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Old 07-24-2012, 09:19 PM   #6
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condensation behind vapor barrier of walkout basement wall


trauma2, no tyvek is not a wind barrier. And Placing a plastic shield that does not breath is a recipe for disaster. That is why it is no longer a good reason to use, due to you want the walls to breath in a way, that moisture will not congregate and build up inside the walls.

Following the info at buildingscience.com is about as best as good info out there, due to it explains how the structure should work as a whole.
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Old 07-24-2012, 09:45 PM   #7
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condensation behind vapor barrier of walkout basement wall


Gregzoll
Please read the label on Tyvec. it is not a vapor barrier, it is an air infiltration barrier. If the interior poly has moisture behind it then there are two choices. 1 to control moisture on the outside by diverting water away from foundation. 2 - Take down the poly and dry the walls with fresh air or dehumidifier the use waterproof paint on the block. Then put the poly back and insulate.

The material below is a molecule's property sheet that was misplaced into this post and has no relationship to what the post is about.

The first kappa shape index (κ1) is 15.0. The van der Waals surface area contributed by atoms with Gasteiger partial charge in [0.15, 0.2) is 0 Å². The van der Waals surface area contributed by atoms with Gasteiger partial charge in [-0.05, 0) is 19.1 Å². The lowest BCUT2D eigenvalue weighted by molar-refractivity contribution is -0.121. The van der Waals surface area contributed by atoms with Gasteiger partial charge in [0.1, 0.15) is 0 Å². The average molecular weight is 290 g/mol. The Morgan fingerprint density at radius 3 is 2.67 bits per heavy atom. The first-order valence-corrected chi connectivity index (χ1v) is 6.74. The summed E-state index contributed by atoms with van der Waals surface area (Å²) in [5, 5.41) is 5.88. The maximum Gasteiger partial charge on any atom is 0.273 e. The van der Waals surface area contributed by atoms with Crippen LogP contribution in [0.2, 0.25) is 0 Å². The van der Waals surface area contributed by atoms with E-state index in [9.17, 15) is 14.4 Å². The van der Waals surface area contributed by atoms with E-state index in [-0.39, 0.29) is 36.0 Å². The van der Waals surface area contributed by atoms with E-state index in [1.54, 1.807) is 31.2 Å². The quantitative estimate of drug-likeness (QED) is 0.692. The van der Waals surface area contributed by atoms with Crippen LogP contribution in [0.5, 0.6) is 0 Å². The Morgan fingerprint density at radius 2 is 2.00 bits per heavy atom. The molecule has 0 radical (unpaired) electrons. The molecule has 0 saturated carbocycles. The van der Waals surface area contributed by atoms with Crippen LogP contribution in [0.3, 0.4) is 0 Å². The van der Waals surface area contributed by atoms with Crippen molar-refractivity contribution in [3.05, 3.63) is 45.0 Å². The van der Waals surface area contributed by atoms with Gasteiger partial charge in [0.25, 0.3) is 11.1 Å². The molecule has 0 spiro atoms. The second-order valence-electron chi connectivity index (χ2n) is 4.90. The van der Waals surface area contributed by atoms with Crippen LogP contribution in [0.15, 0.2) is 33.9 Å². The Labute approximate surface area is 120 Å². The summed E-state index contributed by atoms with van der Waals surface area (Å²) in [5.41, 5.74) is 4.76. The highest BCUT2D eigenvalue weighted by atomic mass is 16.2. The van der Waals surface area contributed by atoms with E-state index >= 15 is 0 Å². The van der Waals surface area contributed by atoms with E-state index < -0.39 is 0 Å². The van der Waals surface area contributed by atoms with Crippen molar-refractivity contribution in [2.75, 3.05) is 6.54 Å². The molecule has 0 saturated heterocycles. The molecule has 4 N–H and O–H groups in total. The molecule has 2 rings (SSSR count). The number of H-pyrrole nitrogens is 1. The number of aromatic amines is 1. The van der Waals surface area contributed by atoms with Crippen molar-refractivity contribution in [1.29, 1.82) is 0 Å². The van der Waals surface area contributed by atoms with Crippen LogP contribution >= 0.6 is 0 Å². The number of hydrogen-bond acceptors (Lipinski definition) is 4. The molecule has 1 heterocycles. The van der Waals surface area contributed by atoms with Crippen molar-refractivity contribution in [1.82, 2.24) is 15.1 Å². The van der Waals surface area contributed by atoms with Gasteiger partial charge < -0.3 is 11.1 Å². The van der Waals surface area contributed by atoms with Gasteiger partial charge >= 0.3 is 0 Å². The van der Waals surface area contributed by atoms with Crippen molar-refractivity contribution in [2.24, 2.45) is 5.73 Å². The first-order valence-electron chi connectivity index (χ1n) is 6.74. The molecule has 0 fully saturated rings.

Framed exterior walls Require a impervious vapor barrier on the warm side of the wall and a pervious material on the cold side( exterior)
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Old 07-24-2012, 09:51 PM   #8
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condensation behind vapor barrier of walkout basement wall


trauma2, suggest you go through the info at buildingscience.com and read the info from 3m on their Tyvek product. And no, using a imervious vapor barrier inside the home is a old way of thinking, that has been thrown out in the past ten years, due to it was found to not work, as some off the hip engineeer & architects thought that it would.